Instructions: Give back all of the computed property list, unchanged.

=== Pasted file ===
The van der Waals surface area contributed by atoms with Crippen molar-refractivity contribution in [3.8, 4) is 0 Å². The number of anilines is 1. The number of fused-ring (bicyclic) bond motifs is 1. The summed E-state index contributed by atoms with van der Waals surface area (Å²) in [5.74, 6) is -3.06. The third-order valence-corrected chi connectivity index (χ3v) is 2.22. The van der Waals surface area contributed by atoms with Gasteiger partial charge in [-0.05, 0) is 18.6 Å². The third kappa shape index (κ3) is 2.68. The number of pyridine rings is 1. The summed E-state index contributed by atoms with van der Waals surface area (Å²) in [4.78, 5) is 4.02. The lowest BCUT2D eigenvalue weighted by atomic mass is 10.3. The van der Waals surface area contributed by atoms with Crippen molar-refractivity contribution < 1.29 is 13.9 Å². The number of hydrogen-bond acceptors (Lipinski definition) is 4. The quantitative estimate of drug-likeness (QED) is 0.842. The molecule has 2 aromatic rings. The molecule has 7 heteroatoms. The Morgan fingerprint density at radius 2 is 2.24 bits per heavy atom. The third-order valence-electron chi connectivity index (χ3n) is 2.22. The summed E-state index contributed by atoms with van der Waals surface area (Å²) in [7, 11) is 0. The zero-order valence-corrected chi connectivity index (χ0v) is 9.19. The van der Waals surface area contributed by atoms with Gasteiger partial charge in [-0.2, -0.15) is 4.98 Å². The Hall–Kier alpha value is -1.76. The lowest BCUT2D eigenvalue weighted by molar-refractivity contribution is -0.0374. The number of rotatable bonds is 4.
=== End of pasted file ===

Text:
The van der Waals surface area contributed by atoms with Crippen molar-refractivity contribution in [3.8, 4) is 0 Å². The number of anilines is 1. The number of fused-ring (bicyclic) bond motifs is 1. The summed E-state index contributed by atoms with van der Waals surface area (Å²) in [5.74, 6) is -3.06. The third-order valence-corrected chi connectivity index (χ3v) is 2.22. The van der Waals surface area contributed by atoms with Gasteiger partial charge in [-0.05, 0) is 18.6 Å². The third kappa shape index (κ3) is 2.68. The number of pyridine rings is 1. The summed E-state index contributed by atoms with van der Waals surface area (Å²) in [4.78, 5) is 4.02. The lowest BCUT2D eigenvalue weighted by atomic mass is 10.3. The van der Waals surface area contributed by atoms with Crippen molar-refractivity contribution < 1.29 is 13.9 Å². The number of hydrogen-bond acceptors (Lipinski definition) is 4. The quantitative estimate of drug-likeness (QED) is 0.842. The molecule has 2 aromatic rings. The molecule has 7 heteroatoms. The Morgan fingerprint density at radius 2 is 2.24 bits per heavy atom. The third-order valence-electron chi connectivity index (χ3n) is 2.22. The summed E-state index contributed by atoms with van der Waals surface area (Å²) in [7, 11) is 0. The zero-order valence-corrected chi connectivity index (χ0v) is 9.19. The van der Waals surface area contributed by atoms with Gasteiger partial charge in [-0.2, -0.15) is 4.98 Å². The Hall–Kier alpha value is -1.76. The lowest BCUT2D eigenvalue weighted by molar-refractivity contribution is -0.0374. The number of rotatable bonds is 4.